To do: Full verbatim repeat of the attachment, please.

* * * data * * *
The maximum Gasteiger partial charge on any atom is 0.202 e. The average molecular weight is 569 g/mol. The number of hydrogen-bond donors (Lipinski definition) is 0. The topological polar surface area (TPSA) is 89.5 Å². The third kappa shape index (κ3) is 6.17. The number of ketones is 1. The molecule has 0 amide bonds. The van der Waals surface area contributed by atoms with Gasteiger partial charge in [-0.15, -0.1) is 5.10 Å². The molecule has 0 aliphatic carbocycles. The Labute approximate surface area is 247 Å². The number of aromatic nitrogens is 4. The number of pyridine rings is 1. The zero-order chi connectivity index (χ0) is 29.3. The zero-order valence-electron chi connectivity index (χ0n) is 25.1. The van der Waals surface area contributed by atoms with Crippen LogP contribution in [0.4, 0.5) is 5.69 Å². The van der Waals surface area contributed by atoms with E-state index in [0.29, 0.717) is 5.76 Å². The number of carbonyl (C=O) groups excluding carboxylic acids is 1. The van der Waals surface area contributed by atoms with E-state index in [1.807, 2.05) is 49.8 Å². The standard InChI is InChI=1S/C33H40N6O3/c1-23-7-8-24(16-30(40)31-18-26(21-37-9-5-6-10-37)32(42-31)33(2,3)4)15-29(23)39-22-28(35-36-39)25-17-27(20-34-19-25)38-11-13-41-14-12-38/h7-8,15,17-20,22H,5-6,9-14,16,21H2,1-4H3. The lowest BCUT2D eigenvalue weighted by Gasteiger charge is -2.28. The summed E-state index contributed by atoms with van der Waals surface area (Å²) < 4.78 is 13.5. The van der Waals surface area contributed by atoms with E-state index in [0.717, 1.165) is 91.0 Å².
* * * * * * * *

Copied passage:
The maximum Gasteiger partial charge on any atom is 0.202 e. The average molecular weight is 569 g/mol. The number of hydrogen-bond donors (Lipinski definition) is 0. The topological polar surface area (TPSA) is 89.5 Å². The third kappa shape index (κ3) is 6.17. The number of ketones is 1. The molecule has 0 amide bonds. The van der Waals surface area contributed by atoms with Gasteiger partial charge in [-0.15, -0.1) is 5.10 Å². The molecule has 0 aliphatic carbocycles. The Labute approximate surface area is 247 Å². The number of aromatic nitrogens is 4. The number of pyridine rings is 1. The zero-order chi connectivity index (χ0) is 29.3. The zero-order valence-electron chi connectivity index (χ0n) is 25.1. The van der Waals surface area contributed by atoms with Crippen LogP contribution in [0.4, 0.5) is 5.69 Å². The van der Waals surface area contributed by atoms with E-state index in [0.29, 0.717) is 5.76 Å². The number of carbonyl (C=O) groups excluding carboxylic acids is 1. The van der Waals surface area contributed by atoms with E-state index in [1.807, 2.05) is 49.8 Å². The standard InChI is InChI=1S/C33H40N6O3/c1-23-7-8-24(16-30(40)31-18-26(21-37-9-5-6-10-37)32(42-31)33(2,3)4)15-29(23)39-22-28(35-36-39)25-17-27(20-34-19-25)38-11-13-41-14-12-38/h7-8,15,17-20,22H,5-6,9-14,16,21H2,1-4H3. The lowest BCUT2D eigenvalue weighted by Gasteiger charge is -2.28. The summed E-state index contributed by atoms with van der Waals surface area (Å²) < 4.78 is 13.5. The van der Waals surface area contributed by atoms with E-state index in [0.717, 1.165) is 91.0 Å².